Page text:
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Legal Learning: When the middle finger heads to court

There have been some interesting cases lately dealing with flipping the bird.

In Sterling, Virginia, a woman named Juli Briskman raised her middle finger at a presidential motorcade that was leaving President Trump's golf course last month. She told the Huffington Post that when she saw Trump's motorcade come up next to her while riding her bicycle, her "blood just started to boil."

"I'm thinking, DACA (Deferred Action for Childhood Arrivals) recipients are getting kicked out. He pulled ads for open enrollment in ObamaCare," she said. "Only one-third of Puerto Rico has power. I'm thinking, he's at the damn golf course again."

A photo of her act went viral.

It didn't turn out very well for her. Her employer, a government contractor called Akima, was not amused and fired her from her job. They told her she violated the company's social media policy because she used the photo as her profile picture. Akima told her you can't have "lewd" or "obscene" things on your social media.

There was a silver lining for her, however. The GoFundMe campaign, titled "Thank You Juli Briskman," raised more than $30,000 for the former government contractor in its first three days.

"Juli Briskman is an inspiration to us all," the campaign reads. "This week, we learned that she was fired from her employer for exercising her First Amendment rights. You can show your support by donating here."

They are wrong about the First Amendment. While Juli Briskman has a constitutional right to flip the bird, the First Amendment says that the government cannot punish her for doing so. A private company is not the government, and it was perfectly legal for them to fire her.

This point is illustrated by a decision in October of the Georgia Supreme Court. David Justin Freeman was convicted under a law that defines disorderly conduct as acting "in a violent or tumultuous manner" toward another person in a way that makes that person reasonably fear for his or her safety.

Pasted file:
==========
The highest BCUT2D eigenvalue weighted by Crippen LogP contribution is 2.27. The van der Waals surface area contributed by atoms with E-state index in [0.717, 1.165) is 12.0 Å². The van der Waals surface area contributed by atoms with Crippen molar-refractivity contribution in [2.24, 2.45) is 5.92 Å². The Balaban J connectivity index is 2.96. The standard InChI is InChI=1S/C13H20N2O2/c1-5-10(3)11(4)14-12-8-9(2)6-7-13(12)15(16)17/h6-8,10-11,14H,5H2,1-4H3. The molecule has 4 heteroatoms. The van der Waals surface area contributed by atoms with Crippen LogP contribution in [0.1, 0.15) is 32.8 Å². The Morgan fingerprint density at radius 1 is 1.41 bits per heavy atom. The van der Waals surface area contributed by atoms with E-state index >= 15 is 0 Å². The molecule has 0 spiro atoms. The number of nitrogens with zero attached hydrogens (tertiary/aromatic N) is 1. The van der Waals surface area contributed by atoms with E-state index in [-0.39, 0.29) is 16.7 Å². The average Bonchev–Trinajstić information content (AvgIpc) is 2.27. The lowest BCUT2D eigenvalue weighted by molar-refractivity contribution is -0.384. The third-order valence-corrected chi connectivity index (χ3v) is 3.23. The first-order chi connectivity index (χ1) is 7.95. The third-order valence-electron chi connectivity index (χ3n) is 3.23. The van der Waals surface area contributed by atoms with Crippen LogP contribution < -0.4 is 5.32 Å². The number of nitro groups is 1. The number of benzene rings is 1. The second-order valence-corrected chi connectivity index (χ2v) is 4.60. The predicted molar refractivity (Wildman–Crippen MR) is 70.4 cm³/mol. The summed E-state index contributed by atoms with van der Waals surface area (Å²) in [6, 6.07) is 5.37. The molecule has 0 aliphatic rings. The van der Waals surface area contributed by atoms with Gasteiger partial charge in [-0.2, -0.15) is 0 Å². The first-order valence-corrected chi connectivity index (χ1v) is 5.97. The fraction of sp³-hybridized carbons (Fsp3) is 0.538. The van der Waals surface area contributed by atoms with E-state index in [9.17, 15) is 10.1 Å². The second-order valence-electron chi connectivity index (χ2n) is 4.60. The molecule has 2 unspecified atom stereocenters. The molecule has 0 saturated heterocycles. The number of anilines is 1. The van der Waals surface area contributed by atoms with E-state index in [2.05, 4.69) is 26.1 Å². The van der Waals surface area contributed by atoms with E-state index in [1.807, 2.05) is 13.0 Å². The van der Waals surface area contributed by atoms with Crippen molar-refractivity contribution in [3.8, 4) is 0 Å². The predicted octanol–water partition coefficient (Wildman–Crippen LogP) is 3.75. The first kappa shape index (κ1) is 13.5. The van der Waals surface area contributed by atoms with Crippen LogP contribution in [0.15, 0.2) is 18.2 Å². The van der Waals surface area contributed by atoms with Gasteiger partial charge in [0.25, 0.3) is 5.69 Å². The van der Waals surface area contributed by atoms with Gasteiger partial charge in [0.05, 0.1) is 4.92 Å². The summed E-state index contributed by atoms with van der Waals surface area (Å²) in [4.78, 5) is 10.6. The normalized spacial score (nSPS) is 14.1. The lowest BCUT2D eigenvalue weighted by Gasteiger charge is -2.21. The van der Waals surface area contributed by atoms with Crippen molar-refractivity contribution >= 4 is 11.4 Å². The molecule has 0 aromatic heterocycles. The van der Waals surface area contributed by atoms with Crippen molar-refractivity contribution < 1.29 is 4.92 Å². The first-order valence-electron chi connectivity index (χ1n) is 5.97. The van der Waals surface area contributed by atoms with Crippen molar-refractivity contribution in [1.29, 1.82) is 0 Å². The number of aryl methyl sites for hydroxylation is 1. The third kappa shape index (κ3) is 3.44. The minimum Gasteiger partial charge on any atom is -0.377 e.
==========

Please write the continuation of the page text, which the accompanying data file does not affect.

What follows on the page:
The incident occurred at the 12 Stones Church when Pastor Jason Berry asked teachers in the congregation to stand so everyone could pray for a successful school year. Freeman also stood, stared angrily at the pastor and raised his middle finger, causing the pastor to feel afraid. At the end of the service, Freeman began yelling about sending children to evil public schools, where they would be raised by Satan.

The Georgia Supreme Court reversed his conviction, ruling that Freeman's conduct did not amount to "fighting words" or a true threat, and his raised finger was constitutionally protected expression. The government therefore can't prosecute him for his act.

The court was relying on a 1969 decision of the U.S. Supreme Court, Brandenburg v. Ohio. In that case, the court ruled that speech can only be made a crime if it is directed at inciting imminent lawless action and is likely to produce such action. And "speech" includes acts that are intended to convey an idea — even a rude or vulgar idea.

The middle finger has been involved in other judicial hearings. An appellate court in Hartford, Connecticut, ruled that gesturing with the middle finger was offensive, but not obscene, after a police officer charged a 16-year-old with making an obscene gesture when the student gave the officer the middle finger.  The case was appealed to the Connecticut Supreme Court, which upheld the decision.

According to Wikipedia, some people haven't been so lucky. A Malaysian man was reportedly bludgeoned to death after giving the finger to a motorist following a car chase. A Pakistani man was deported by the United Arab Emirates for the gesture, which violated their indecency codes.

So, if you want to flip the bird or give someone the finger, be careful not to post a photo of it on Facebook, and be especially careful not to do it in Pakistan or the United Arab Emirates.

James H. Manahan is a Harvard Law School graduate and was named one of Minnesota's top 10 attorneys. He now handles family law, wills and probate in and around Lake County, and does mediation everywhere. He writes a regular column on legal issues for the News-Chronicle. The opinions expressed in this column are those of its author and are not to be attributed to his employer.

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